How do Cisco, WebEx, PayPal and NASA deploy and manage OpenStack clouds? They all benefit from some FUEL.
FUEL is a library of OpenStack cloud management tools, assembled by integrator Mirantis. Mirantis is a leading OpenStack services vendor and recently raised $10 million in funding.
Mirantis is now publicly releasing the FUEL library as an open source effort in a bid to help enterprises successfully manage and deploy OpenStack clouds at scale. Adrian Ionel, CEO of Mirantis, explained to Datamation that the FUEL library was developed by his company through its experience building OpenStack clouds.
Ionel isn’t aiming to position FUEL itself as an OpenStack distribution, in the same sense that Red Hat, Ubuntu or SUSE offer their own respective OpenStack distributions.
“Think about FUEL as an automation and management layer that fits around any OpenStack distribution,” Ionel said. “FUEL also works with the OpenStack trunk, so you don’t necessarily need to work with somebody elses OpenStack distro.”
The FUEL library includes over 40 components that are not part of the core OpenStack project, but play a key role in the large scale deployment scenarios. Among the projects is Galera, which is a multi-master replication cluster technology for MySQL. FUEL also includes HAproxy, which is a web load balancer. The FUEL library also includes Puppet for configuration management and Cobbler for bare metal provisioning.
Boris Renski, co-founder of Mirantis, explained that the FUEL, is the ultimate do it yourself kit, for large scale open stack adopters. The way a potential user interacts with FUEL is by way of a Mirantis portal, which provides open source binaries. In addition to the binaries, FUEL provides a detailed step-by-step guide that explains what an administrator needs to do with the binaries to deploy various configurations of OpenStack, ranging from simplistic single node deployments all the way to high-end deployments that are suited for deployments like PayPal.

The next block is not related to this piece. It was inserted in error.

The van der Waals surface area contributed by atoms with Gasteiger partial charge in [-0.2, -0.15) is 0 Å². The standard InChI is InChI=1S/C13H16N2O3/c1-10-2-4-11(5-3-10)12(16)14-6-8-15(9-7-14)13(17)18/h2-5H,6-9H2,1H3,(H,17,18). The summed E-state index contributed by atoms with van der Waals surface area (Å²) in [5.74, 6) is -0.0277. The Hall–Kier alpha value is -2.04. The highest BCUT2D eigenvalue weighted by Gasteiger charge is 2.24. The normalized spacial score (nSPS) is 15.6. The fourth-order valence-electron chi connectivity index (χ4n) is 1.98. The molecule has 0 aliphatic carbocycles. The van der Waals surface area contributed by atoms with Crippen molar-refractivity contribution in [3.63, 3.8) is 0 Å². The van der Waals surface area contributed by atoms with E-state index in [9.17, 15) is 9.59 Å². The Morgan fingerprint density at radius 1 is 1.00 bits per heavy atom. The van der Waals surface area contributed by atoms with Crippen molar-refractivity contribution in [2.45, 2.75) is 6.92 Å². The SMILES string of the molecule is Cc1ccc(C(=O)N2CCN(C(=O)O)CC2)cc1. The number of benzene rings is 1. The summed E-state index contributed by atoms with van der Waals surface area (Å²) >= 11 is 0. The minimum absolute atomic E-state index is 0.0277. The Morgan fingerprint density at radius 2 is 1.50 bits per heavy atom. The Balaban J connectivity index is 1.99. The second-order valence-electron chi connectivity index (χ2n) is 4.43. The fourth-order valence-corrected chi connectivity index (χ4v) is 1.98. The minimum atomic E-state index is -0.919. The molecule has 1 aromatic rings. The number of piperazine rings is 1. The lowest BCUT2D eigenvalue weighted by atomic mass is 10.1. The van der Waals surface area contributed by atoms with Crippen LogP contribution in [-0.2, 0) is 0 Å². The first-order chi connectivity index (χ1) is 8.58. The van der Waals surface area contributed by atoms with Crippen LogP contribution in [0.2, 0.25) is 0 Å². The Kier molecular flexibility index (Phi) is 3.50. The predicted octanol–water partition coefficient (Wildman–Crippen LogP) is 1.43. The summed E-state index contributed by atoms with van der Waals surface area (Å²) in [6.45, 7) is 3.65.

While FUEL itself is an open source effort, commercial support for FUEL-based OpenStack deployments is also a part of the Mirantis offering.
“Hopefully FUEL will offer tremendous value to customers that will download and install it for free and get some positive experiences and usage out of that,” Ionel said. “Above and beyond that, large enterprises will want to be supported and will want to have someone to call.”
Sean Michael Kerner is a senior editor at InternetNews.com, the news service of the IT Business Edge Network, the network for technology professionals Follow him on Twitter @TechJournalist.